Table 3: Figures in $ Millions
SPH typically sells ~ 2/3 of its retail propane volume and ~ 3/4 of its retail fuel oil volume during the peak heating season of October through March. Consequently, the bulk of sales and operating profits are concentrated in the quarters ending December and March 31, while cash flows and DCF coverage ratios are greatest during the quarters ending December and June; this is when customers pay for product purchased during the winter heating season.
A comparison of sustainable cash flows to partnership distributions is provided in Table 4 below. Results for the prior year TTM period are omitted because they precede the Inergy Propane acquisition and are thus not really comparable.
Table 4: Figures in $ Millions except coverage ratio
The conclusion that can be drawn from Table 4, namely that distributions are not being funded through the issuance of debt or equity, is reinforced by the simplified cash flow statement in Table 5 below.
Simplified Sources and Uses of Funds:
Table 5: Figures in $ Millions
Table 5 indicates that net cash from operations, less maintenance capital expenditures, exceeded distributions by $52 million in the TTM ending 6/30/13. Although SPH issued additional partnership units in the latest TTM period (7.245 million units at $37.61 in August 2012, followed by the issuance of 3.105 million units at ~$48.16 on May 17, 2013), proceeds were used for acquisitions, debt repayment and building up cash reserves. On August 2 and 6, a portion of that reserve was used to repay ~$157 million of 7.375% senior notes due 2021. Proceeds from units issued were not used for funding distributions.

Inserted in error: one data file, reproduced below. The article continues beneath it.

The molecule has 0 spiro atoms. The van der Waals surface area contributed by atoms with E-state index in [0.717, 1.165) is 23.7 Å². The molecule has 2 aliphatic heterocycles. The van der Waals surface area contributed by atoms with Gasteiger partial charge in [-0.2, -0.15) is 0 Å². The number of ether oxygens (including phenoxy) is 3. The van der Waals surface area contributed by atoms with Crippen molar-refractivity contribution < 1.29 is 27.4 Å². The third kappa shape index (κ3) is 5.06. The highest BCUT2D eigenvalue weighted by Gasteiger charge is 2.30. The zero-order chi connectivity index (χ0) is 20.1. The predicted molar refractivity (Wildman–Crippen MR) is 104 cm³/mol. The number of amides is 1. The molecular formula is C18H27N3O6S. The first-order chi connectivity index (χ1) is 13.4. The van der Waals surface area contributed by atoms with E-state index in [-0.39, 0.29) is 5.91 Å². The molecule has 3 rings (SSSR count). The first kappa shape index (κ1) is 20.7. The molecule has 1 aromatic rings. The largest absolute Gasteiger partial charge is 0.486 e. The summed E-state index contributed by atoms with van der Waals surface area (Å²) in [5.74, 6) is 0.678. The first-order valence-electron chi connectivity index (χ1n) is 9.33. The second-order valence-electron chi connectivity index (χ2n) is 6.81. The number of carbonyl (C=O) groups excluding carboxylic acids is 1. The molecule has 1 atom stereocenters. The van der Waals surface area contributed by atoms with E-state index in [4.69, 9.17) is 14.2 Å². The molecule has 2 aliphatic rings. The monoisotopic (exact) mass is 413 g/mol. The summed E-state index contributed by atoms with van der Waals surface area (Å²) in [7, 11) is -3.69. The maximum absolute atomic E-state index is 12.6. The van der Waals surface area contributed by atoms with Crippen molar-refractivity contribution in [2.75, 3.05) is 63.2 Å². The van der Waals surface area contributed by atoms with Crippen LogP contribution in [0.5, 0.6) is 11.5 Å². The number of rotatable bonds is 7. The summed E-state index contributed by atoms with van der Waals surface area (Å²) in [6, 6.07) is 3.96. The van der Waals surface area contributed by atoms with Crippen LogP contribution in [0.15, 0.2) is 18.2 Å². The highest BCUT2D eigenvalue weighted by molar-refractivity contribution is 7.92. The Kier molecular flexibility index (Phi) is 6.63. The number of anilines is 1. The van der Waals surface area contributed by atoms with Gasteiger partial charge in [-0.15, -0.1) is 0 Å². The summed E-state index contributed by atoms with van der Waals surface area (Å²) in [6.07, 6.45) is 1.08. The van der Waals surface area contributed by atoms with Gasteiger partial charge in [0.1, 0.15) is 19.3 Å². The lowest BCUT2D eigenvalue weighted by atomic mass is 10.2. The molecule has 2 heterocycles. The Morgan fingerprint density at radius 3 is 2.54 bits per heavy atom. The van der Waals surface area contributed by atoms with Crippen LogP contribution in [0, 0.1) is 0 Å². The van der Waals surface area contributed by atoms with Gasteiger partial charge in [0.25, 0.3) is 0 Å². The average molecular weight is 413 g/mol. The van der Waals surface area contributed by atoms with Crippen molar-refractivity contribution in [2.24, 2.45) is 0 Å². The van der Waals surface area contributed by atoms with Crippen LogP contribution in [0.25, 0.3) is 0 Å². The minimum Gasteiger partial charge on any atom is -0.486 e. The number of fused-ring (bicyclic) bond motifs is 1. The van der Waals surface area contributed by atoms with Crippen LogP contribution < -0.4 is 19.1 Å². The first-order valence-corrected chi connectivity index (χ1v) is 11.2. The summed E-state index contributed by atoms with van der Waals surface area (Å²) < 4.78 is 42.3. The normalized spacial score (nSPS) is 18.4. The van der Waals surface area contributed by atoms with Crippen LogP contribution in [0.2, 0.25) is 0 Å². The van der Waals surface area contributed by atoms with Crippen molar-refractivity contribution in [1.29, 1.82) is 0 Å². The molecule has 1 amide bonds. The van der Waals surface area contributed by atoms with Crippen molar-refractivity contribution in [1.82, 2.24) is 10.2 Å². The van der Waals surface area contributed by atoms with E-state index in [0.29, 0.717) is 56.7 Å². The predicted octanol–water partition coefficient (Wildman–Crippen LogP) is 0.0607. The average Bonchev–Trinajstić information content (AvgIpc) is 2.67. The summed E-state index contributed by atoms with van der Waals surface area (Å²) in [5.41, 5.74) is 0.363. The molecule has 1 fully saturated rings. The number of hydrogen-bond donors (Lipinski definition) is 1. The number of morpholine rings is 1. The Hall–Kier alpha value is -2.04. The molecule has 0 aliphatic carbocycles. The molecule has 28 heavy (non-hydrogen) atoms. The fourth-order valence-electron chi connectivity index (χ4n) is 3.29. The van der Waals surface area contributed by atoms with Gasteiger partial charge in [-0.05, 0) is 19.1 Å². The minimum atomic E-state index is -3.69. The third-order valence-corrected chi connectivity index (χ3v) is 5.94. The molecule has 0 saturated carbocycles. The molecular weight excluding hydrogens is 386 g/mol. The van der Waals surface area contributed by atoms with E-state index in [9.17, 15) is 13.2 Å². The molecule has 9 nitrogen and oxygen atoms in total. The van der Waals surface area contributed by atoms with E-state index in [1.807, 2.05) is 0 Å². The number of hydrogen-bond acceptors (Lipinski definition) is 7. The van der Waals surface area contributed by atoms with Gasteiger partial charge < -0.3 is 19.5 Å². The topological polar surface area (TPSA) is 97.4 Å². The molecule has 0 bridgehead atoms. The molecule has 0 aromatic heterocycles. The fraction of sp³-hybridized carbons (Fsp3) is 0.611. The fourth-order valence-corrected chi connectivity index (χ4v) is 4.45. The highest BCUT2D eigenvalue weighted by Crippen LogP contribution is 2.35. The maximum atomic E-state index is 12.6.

A comparison of SPH's yield to that of the other MLPs I follow is presented in Table 6 below:
As of 08/22/13:
Magellan Midstream Partners (MMP)
Plains All American Pipeline (PAA)
Enterprise Products Partners (EPD)
Targa Resources Partners (NGLS)
El Paso Pipeline Partners (EPB)
Buckeye Partners (BPL)
Kinder Morgan Energy Partners (KMP)
Regency Energy Partners (RGP)
Energy Transfer Partners (ETP)
Williams Partners (WPZ)
Boardwalk Pipeline Partners (BWP)
Suburban Propane Partners
I established my SPH position in the hope that management scrubbed the balance sheet and that charges taken in fiscal 2012 (acquisition-related costs, losses on asset disposals, legal settlements, debt extinguishment) were indeed one-time. While the very low leverage and high distribution coverage ratios achieved by SPH in prior years (pre-acquisition) were, to an extent, due to a much more favorable price and demand environment, they also reflected a careful, disciplined and conservative management style. I also hoped this approach would be applied to the acquisition of NRGY's retail propane business. Results from the first nine months of operations following the acquisition of the retail propane business from NRGY are encouraging. Given its exposure to propane prices and the weather, SPH should yield more than pipeline MLPs. The question is how much more. I believe there is an opportunity to both capture an attractive yield and benefit from some capital appreciation through a modest narrowing of the spread relative to other MLPs.